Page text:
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Microsoft’s Satya Nadella: Life as an orchestra conductor

Microsoft’s week-long, next generation “Ignite” conference took place May 4-8 in Chicago, and it pulled in close to 25,000 attendees. The keynote on Monday was led by none other than Conductor Satya Nadella. Why conductor you may ask?

Because like an orchestra that has an abundance of instruments, Microsoft has an abundance of products and services. And at the very center of this instrumentation -- whether cacophony or music, we find Mr. Nadella. This conference is the first of its kind in that it consolidated a number of other standing Microsoft conferences such as the SharePoint, Exchange, Management Summit and the Tech Ed conferences. Walking through the massive exhibit floor or paging through over 1,000 sessions, even the most weathered industry veterans could be overwhelmed by the breadth and depth of Microsoft’s and the other exhibiting partners offerings. Think of the shock to the newbies who are entering the Microsoft ecosystem.

As a point of “orchestrational” reference, allow me to share just a few examples. First, Bill Baer, Senior Technical Product Manager at Microsoft (@williambaer) shared how Microsoft is working very diligently on providing continuity across One Drive for Business and SharePoint document libraries. Where One Drive for Business is focused on basic file sharing capabilities and SharePoint provides a rich, workflow-oriented approach with comprehensive metadata support, both, by design and orchestration, share a common UI and other key features. Second, Joe Belfiore, VP Operating Systems (@joebelfiore) shared how Windows 10 will provide a completely consistent experience across all device types and with the Universal Application, developers can develop once and have the software run across all platforms without concern for device type. Third, Microsoft has worked closely with companies such as and to harmoniously have their technologies work together in a very cohesive fashion.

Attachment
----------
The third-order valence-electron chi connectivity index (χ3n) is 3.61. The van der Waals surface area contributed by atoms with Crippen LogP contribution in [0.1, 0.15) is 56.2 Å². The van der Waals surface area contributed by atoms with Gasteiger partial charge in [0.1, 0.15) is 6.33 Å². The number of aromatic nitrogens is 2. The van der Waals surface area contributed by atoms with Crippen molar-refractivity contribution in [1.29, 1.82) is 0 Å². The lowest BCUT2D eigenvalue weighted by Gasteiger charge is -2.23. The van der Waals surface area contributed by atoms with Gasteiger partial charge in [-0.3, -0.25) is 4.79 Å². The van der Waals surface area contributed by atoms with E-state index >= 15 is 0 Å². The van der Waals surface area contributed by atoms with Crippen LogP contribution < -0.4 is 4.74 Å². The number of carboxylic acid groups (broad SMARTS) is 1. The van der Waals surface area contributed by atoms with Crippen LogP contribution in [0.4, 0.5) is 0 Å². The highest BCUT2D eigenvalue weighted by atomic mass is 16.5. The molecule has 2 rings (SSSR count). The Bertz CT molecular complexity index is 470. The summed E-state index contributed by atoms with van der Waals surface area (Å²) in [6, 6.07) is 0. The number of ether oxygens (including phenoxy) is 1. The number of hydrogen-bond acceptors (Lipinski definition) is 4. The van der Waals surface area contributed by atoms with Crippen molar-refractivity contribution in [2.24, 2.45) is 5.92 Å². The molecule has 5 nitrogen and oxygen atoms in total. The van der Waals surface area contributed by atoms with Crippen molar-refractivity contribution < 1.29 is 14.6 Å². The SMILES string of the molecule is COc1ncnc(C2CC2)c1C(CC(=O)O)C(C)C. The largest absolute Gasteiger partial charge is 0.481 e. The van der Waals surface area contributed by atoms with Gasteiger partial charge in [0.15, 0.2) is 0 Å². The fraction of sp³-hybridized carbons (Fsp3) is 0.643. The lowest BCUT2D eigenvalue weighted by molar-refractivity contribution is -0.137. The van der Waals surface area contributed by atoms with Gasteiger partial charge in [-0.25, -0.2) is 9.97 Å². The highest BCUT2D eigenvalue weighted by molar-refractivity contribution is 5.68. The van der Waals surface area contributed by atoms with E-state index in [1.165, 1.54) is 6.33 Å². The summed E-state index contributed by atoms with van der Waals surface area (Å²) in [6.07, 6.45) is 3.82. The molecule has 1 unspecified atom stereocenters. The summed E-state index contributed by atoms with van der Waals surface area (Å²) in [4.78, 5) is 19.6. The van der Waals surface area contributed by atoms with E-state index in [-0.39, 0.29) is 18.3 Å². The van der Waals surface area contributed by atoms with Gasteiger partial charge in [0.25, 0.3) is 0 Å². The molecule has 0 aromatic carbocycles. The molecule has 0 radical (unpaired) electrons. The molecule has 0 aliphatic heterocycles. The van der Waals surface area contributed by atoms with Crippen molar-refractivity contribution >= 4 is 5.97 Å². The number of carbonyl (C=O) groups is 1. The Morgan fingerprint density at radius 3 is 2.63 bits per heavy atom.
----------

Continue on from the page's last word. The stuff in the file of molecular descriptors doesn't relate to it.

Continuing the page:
Beyond these references, the intent of this article is not to dive deeply into any specific technology offered by Microsoft. Instead, this is a look at Microsoft through a different lens so as to provide guidance for those using or considering the use of Microsoft technologies.

First Note | Statistics at the conference report that 1 out of every 7 people in the world use Microsoft products in some form or fashion. That is a staggering number and one that illustrates the girth and might of this giant.

Second Note | When an orchestra is on its game, the magnificence of the depth and richness of the music is unrivaled. With instruments and musicians operating as a practiced unit, there is a higher degree of predictability and consistency in terms of what is played and what is produced and again, when the orchestra is led effectively by the conductor, the results can be magical.

Third Note | Enter technology – as much as technology runs the world, it is hard to create, it breaks and it takes consistent upkeep and innovation. Enter Microsoft and their massive suite of technologies. Microsoft arguably represents the biggest inventory of technologies and services available from one vendor.